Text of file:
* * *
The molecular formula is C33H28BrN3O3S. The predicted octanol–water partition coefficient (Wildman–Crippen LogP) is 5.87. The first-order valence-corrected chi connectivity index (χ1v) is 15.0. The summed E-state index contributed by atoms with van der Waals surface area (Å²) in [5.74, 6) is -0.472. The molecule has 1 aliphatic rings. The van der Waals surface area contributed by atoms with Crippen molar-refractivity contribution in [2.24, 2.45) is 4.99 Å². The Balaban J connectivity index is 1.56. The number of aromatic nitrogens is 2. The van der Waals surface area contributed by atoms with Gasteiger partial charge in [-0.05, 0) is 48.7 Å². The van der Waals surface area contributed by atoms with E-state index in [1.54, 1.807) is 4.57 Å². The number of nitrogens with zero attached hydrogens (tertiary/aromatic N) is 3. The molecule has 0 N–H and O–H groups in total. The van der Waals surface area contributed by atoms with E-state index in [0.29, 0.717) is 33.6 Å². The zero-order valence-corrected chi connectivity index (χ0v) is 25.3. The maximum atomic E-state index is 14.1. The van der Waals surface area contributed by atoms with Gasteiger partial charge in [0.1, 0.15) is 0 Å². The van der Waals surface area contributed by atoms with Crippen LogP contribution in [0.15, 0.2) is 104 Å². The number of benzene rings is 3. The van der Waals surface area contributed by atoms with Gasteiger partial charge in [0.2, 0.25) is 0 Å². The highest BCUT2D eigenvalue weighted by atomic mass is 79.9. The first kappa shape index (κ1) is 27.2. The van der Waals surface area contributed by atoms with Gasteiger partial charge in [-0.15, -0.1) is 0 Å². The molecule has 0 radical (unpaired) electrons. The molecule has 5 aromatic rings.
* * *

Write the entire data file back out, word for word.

The molecular formula is C33H28BrN3O3S. The predicted octanol–water partition coefficient (Wildman–Crippen LogP) is 5.87. The first-order valence-corrected chi connectivity index (χ1v) is 15.0. The summed E-state index contributed by atoms with van der Waals surface area (Å²) in [5.74, 6) is -0.472. The molecule has 1 aliphatic rings. The van der Waals surface area contributed by atoms with Crippen molar-refractivity contribution in [2.24, 2.45) is 4.99 Å². The Balaban J connectivity index is 1.56. The number of aromatic nitrogens is 2. The van der Waals surface area contributed by atoms with Gasteiger partial charge in [-0.05, 0) is 48.7 Å². The van der Waals surface area contributed by atoms with E-state index in [1.54, 1.807) is 4.57 Å². The number of nitrogens with zero attached hydrogens (tertiary/aromatic N) is 3. The molecule has 0 N–H and O–H groups in total. The van der Waals surface area contributed by atoms with E-state index in [0.29, 0.717) is 33.6 Å². The zero-order valence-corrected chi connectivity index (χ0v) is 25.3. The maximum atomic E-state index is 14.1. The van der Waals surface area contributed by atoms with Gasteiger partial charge in [0.1, 0.15) is 0 Å². The van der Waals surface area contributed by atoms with Crippen LogP contribution in [0.15, 0.2) is 104 Å². The number of benzene rings is 3. The van der Waals surface area contributed by atoms with Gasteiger partial charge in [0.2, 0.25) is 0 Å². The highest BCUT2D eigenvalue weighted by atomic mass is 79.9. The first kappa shape index (κ1) is 27.2. The van der Waals surface area contributed by atoms with Gasteiger partial charge in [-0.15, -0.1) is 0 Å². The molecule has 0 radical (unpaired) electrons. The molecule has 5 aromatic rings.